This post will explain how to hook up your PC to the ECU of a Hisun/Coleman/Etc UTV to be able to read error codes & engine parameters for troubleshooting purposes.
This is applicable to all small engines using the Delphi MT-05 ECU. This should cover all fuel injected Hisun models, as well as various other Chinese FI engines, as the Delphi MT-05 ECU seems to be the favored ECU solution.
Even though we get actual engine error codes to display on the dash, sometimes we have “pending codes” (not yet confirmed by the ECU) or other intermittent issues that are hard to diagnose, for example a poorly connected sensor that may give intermittent false readings, or a sensor that’s putting out bad date, but not bad enough for the ECU to realize.
The setup requires 2 cables, which are available for around $25 combined, a PC with a USB port, and some charityware software called “HUD ECU Hacker”. This gives the same functionality as the $300 dealer code scanner for a fraction of the price.
In searching I found info about HUD ECU Hacker, but I have yet to see info anywhere about how to hook it up to a Hisun, so I took the leap and bought some cables, and made it work. I will show a step by step of how to do so in post two.
I will be breaking this down into 2 posts:
Delphi ECU Info & Overview (This post) System setup & use Delphi ECU Info (Skip ahead to the next post if your eyes glaze over technical details)
The Delphi MT-05 ECU was developed to allow small engines to use fuel injection. A fuel injection system requires feedback from various sensors to operate efficiently. This feedback allows the adjustment of ignition timing, fuel injection volume, etc to efficiently and cleanly produce the most power possible from a given engine.
The MT-05 ECU has a number of sensors that are required for proper functioning including; Coolant temp, crankshaft position, intake temp, intake pressure, exhaust O2, throttle position, as well as some other optional sensors that are used on more complex vehicles.
From the sensors the ECU adjusts: Fuel injector timing/pulse, Idle air control valve, and ignition coil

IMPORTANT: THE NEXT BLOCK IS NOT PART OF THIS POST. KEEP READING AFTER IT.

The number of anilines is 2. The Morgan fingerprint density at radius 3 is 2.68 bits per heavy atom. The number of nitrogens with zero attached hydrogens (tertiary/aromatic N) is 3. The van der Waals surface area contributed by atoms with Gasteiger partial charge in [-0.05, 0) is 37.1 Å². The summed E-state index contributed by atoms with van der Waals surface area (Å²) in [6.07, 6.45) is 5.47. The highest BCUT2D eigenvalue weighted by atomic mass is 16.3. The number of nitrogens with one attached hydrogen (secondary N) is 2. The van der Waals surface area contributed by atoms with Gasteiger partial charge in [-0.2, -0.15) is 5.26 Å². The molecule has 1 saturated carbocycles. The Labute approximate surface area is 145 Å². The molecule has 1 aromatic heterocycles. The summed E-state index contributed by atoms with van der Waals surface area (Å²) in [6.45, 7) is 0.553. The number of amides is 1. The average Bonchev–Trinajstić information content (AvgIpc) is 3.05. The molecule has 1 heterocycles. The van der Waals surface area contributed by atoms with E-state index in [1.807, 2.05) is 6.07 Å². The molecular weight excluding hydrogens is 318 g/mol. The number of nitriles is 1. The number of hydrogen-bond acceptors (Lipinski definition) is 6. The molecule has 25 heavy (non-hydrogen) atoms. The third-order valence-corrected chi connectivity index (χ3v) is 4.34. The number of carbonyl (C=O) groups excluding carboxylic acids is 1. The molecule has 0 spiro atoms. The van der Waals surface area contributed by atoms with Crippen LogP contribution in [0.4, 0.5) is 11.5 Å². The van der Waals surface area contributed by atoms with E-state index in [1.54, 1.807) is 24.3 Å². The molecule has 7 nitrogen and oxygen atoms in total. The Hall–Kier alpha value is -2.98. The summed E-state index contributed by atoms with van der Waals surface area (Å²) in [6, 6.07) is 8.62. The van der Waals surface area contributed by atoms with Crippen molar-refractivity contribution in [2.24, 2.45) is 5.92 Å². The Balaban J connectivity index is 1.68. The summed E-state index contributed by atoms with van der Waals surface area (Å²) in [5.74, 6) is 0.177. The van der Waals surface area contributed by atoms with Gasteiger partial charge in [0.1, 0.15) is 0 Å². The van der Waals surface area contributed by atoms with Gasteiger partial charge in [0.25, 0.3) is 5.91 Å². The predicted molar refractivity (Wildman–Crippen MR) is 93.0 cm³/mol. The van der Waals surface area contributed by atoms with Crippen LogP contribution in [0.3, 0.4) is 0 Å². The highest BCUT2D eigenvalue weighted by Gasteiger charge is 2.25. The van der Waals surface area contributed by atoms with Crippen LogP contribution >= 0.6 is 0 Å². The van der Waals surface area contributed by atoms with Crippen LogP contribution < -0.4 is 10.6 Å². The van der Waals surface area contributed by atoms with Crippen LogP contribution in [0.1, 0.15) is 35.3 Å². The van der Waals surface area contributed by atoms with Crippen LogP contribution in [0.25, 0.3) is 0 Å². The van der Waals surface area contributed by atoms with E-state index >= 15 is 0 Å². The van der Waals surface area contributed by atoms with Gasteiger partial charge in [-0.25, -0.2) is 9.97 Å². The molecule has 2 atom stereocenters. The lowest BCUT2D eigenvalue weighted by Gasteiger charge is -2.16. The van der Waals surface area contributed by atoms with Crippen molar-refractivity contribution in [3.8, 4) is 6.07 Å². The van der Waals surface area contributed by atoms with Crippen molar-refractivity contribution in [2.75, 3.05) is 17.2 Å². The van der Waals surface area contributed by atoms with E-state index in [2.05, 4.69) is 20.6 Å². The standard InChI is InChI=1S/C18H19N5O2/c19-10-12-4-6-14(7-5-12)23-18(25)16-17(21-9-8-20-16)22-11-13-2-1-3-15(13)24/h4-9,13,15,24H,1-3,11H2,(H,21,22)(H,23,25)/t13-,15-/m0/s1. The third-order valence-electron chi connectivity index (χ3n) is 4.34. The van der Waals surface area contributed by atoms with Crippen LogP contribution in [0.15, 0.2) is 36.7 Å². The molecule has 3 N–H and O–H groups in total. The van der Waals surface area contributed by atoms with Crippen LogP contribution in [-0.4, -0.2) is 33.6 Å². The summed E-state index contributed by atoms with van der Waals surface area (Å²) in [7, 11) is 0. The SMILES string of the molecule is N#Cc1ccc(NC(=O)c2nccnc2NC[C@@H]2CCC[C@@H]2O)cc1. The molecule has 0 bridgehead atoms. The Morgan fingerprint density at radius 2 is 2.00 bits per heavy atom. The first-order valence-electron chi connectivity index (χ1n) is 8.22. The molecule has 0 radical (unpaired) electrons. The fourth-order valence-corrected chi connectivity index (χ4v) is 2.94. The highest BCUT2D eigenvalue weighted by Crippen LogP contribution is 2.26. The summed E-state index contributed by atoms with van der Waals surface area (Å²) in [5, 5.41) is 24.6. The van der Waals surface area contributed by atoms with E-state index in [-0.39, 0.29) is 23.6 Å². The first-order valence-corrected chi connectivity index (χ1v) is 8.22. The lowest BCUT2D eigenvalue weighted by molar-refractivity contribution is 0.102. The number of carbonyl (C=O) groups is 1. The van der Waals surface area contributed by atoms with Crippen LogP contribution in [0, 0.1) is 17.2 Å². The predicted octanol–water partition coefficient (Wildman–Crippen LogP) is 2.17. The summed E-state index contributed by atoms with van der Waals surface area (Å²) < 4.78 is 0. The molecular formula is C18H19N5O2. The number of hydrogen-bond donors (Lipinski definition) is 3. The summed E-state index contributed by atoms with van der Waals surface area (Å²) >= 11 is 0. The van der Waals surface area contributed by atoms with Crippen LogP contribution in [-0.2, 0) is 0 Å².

The Delphi MT-05 puts out diagnostic data, however it is not ODB2 like a modern car, where is where it gets tricky reading it. There are three options, there is an old 16 bit piece of software Delphi has that is not able to run on a modern computer, there is the motorscanner tool for dealers ($300), or there is freeware HUD ECU Hacker with the proper cables.
After a few days of heavy rainfall I got in my Sidekick and noticed that the belt seemed to be slipping as I was making my way out on a large property. I turned around and could barely make it back to my shop. After removing the cowelling I noticed about a quart of water drained out. I dried the area, the cover and checked the belt. No signs of dammage, belt looks great and no foreign debris other than water in the area. I put it back together and there was a definite improvement. The Sidekick is driveable now but the belt still slips but only at a higher speed and only when the throttle is punched. I'm wondering whether I may have inadvertently damaged it while it was wet and have ordered a new belt. I have looked on line to see if there is a guide or procedure, specifically for the CVT belt removal and replacement for the 850 but can find none. Does anyone have experience with this?
Just got quoted $770 for my Mule's first 50 hour service. Is it just me, or does this seem insanely excessive? I was expecting something in the $350 to $500 range and thinking that even $500 would be a little high. Is dealer service really necessary at 50 hours? At this price I think I'd like to shop around for a mechanic that could do it for half the price. I don't really have the option of shoping around for a cheaper Kawasaki dealer, as there is just this one dealer a reasonable distance away (30 min). The next closest olne is 3 hours away.